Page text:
15 Great Movies With Brutally Honest Depictions of Love and Relationships

8. Paris, Texas (Wim Wenders, 1984)

Winner of the Palm d’Or at the 1984 Cannes Film Festival, the FIPRESCI Prize, and the Prize of the Ecumenical Jury, Paris, Texas depicts the life of man who is unable recover from love loss. Wim Wenders explores the damage that can be done to a person at the hands of a loved one.

Travis Henderson (Harry Dean Stanton) walks across the Mojavi Desert in a melancholic daze. He has been missing for 4 years, ever since his wife left him. Badly dehydrated, Travis enters a saloon where he then collapses. He is found and treated by a doctor.

The Doctor then contacts Travis’ brother Walt, who believed Travis had died years ago. After learning that his wife Jane (Natasha Kinski) is now living in Houston, Travis embarks on a journey to find her.

Paris, Texas challenges the ideas of love as static and inherently good. Travis and his wife were once inseparable, but the dissolution of their relationship left him so broken that he went missing for 4 years, wondering aimlessly. Travis and Jane are never really able to rectify their relationship, and Travis will never be the same because of it.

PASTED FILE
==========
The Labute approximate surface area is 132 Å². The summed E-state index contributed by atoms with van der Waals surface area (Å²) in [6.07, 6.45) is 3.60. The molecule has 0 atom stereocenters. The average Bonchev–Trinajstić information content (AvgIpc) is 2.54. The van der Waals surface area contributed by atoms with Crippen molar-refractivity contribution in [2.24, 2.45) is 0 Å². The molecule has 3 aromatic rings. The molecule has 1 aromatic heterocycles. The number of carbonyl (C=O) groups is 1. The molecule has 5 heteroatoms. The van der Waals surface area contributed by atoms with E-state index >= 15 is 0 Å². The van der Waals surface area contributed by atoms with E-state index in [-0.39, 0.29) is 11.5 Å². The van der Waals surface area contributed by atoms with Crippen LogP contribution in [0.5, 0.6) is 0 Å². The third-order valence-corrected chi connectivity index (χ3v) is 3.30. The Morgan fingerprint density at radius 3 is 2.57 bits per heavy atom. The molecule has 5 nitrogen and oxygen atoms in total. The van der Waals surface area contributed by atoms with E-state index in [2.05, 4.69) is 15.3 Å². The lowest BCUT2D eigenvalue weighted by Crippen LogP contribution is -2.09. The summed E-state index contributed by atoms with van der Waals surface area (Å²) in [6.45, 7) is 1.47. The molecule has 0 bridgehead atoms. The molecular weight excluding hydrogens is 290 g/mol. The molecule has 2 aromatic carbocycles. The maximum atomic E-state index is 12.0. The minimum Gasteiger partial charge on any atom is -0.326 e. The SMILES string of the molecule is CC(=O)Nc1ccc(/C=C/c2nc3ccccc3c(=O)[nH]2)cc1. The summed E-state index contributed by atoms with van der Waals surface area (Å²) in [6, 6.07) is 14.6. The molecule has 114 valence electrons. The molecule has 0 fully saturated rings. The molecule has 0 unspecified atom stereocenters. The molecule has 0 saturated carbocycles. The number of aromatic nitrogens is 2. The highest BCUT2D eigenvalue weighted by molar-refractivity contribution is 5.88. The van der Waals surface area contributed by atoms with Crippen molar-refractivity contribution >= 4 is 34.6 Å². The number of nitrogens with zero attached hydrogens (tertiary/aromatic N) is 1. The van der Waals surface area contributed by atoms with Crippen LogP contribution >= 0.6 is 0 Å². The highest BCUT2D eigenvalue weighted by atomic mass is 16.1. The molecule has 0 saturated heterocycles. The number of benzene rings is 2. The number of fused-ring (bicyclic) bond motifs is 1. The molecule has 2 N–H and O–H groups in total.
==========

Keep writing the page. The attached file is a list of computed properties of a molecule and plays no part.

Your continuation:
7. Before Midnight (Richard Linklater, 2013)

before midnight

The third installment of a trilogy chronicling the development of an intimate relationship between two strangers who meet on a train, Before Midnight challenges the idea of certainty in regards to romantic relationships. Richard Linklater portrays romantic love as filled with doubt, revealing the fear, regret, and self-sacrifice inherent in such a commitment.